Saturday, May 22, 2010

Interview: Spawn of Possession

Spawn of Possession is simply one of the best new bands in death metal. They are also at the forefront of the newest wave of Swedish groups who are completely breaking away from the hallowed [and confining] tradition of metal within their country. When I say "best" I know people will ask "what exactly does that mean?", but interpret/take it any way you want to. In terms of songwriting, technical ability, originality, and enthusiasm there hasn't been a collection of musicians like this in quite some time. I recently had the opportunity to question Spawn of Possession's highly skilled drummer, Dennis, who also does the vocals in another one of Sweden's up-and-coming groups, Visceral Bleeding.

Is the style that Spawn of Possession has, in any way, some sort of reaction to the popularity and precedence of the entire wave of At The Gates-influenced Swedish death metal? That whole NWOSDM form of metal has seemed to dominate Sweden's output for the last few years, even though I know that beneath it there must be all kinds of different bands in your country. Do you hope that Spawn's rising popularity will throw some more light on the bands in your country [and elsewhere] that play metal that is a little closer to your style?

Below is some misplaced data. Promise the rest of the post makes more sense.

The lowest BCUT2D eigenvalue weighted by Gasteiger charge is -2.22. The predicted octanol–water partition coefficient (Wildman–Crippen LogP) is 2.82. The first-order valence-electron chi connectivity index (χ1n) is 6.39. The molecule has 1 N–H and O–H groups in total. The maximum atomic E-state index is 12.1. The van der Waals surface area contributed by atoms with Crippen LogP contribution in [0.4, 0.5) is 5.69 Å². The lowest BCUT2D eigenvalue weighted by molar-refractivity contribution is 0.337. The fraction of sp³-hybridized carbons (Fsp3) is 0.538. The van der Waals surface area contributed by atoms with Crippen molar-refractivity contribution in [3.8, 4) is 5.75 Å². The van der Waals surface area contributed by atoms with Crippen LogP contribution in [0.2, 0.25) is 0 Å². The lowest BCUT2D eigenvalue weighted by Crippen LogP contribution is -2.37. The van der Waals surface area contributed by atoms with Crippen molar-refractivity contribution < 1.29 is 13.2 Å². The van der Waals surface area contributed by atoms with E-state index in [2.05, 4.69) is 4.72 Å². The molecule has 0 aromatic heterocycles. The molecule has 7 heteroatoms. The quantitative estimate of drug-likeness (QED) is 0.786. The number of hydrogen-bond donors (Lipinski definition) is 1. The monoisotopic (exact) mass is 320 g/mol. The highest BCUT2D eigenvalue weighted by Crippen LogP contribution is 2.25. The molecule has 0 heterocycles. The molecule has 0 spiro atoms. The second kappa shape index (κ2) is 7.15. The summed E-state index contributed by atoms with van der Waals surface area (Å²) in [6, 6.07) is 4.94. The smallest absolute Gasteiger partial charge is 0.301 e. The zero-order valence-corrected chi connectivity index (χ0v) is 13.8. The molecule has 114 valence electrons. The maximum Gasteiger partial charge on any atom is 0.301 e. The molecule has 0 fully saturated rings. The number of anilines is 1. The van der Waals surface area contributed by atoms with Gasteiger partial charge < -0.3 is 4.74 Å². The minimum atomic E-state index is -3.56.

We didn't really pay much attention to what was going on in the Swedish scene when we started to write for this band. Of course we were aware of the whole At the Gates sound thing but we have never thought of Spawn as a statement against that type of metal. We just play what we enjoy to listen to and that's it. Our band is very personal to us and everything we write we write for ourselves. It seems that some people from outside of Sweden think that just because you're from Sweden, you're into the Swedish sound. That's completely wrong and I honestly think that the Swedish metal is a hell of a lot more popular outside of Sweden then it actually is in Sweden. Indeed there are more bands of this calibre in Sweden and if we can blaze their path to reach greater masses, then that's great. I feel that this still is a very unrecognized form of music so all bands that are into it should stick together and support each other.

Is there ever anger or resentment in the different music scenes within Sweden that the rest of the world, at times, only seems to want to hear ONE type of music coming from your country, and ignores everything else? Do you know musicians that ever feel constrained or limited by what people always expect Swedish bands to sound like?

Well as a musician you should definitely not resonate in those terms. I mean, who cares what other people think as long as you're happy with that you do!? I guess there are a lot of people out there having high hopes about our next album since Cabinet came out so well but that doesn't concern us at all really. We're gonna stay honest to ourselves and play what we feel like. Sure I can get a little annoyed when people relate Sweden to bands like In Flames or Dark Tranquillity when I know there's so much more to give. But you can't blame the bands for that; it's the people that buys their CDs and actually believes that all Swedish bands sound all the same that are ignorant! They are just like any other bands that play what they feel like playing and it just happens to be their time right now.